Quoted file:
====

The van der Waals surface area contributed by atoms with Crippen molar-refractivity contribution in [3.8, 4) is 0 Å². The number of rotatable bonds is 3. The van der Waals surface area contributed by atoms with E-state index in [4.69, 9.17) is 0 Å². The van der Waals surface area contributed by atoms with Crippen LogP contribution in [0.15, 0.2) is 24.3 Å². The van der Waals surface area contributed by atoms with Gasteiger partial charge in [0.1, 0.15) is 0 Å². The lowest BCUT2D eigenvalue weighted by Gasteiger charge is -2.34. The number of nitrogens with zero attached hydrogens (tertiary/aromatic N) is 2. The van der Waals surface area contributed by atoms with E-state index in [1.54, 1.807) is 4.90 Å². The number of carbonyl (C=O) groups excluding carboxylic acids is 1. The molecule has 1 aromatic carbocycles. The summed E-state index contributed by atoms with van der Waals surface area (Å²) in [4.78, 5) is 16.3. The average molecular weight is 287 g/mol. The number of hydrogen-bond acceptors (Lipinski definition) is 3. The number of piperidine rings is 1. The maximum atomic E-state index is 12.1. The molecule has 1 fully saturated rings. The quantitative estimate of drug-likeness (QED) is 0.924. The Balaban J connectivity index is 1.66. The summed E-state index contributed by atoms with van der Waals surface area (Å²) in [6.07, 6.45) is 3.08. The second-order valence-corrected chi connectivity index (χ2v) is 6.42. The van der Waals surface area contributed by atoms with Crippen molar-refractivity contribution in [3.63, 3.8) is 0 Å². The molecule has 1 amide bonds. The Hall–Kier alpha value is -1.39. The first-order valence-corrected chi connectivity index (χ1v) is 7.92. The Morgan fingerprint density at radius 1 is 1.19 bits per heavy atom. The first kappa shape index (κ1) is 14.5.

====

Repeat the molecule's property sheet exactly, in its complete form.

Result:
The van der Waals surface area contributed by atoms with Crippen molar-refractivity contribution in [3.8, 4) is 0 Å². The number of rotatable bonds is 3. The van der Waals surface area contributed by atoms with E-state index in [4.69, 9.17) is 0 Å². The van der Waals surface area contributed by atoms with Crippen LogP contribution in [0.15, 0.2) is 24.3 Å². The van der Waals surface area contributed by atoms with Gasteiger partial charge in [0.1, 0.15) is 0 Å². The lowest BCUT2D eigenvalue weighted by Gasteiger charge is -2.34. The number of nitrogens with zero attached hydrogens (tertiary/aromatic N) is 2. The van der Waals surface area contributed by atoms with E-state index in [1.54, 1.807) is 4.90 Å². The number of carbonyl (C=O) groups excluding carboxylic acids is 1. The molecule has 1 aromatic carbocycles. The summed E-state index contributed by atoms with van der Waals surface area (Å²) in [4.78, 5) is 16.3. The average molecular weight is 287 g/mol. The number of hydrogen-bond acceptors (Lipinski definition) is 3. The number of piperidine rings is 1. The maximum atomic E-state index is 12.1. The molecule has 1 fully saturated rings. The quantitative estimate of drug-likeness (QED) is 0.924. The Balaban J connectivity index is 1.66. The summed E-state index contributed by atoms with van der Waals surface area (Å²) in [6.07, 6.45) is 3.08. The second-order valence-corrected chi connectivity index (χ2v) is 6.42. The van der Waals surface area contributed by atoms with Crippen molar-refractivity contribution in [3.63, 3.8) is 0 Å². The molecule has 1 amide bonds. The Hall–Kier alpha value is -1.39. The first-order valence-corrected chi connectivity index (χ1v) is 7.92. The Morgan fingerprint density at radius 1 is 1.19 bits per heavy atom. The first kappa shape index (κ1) is 14.5.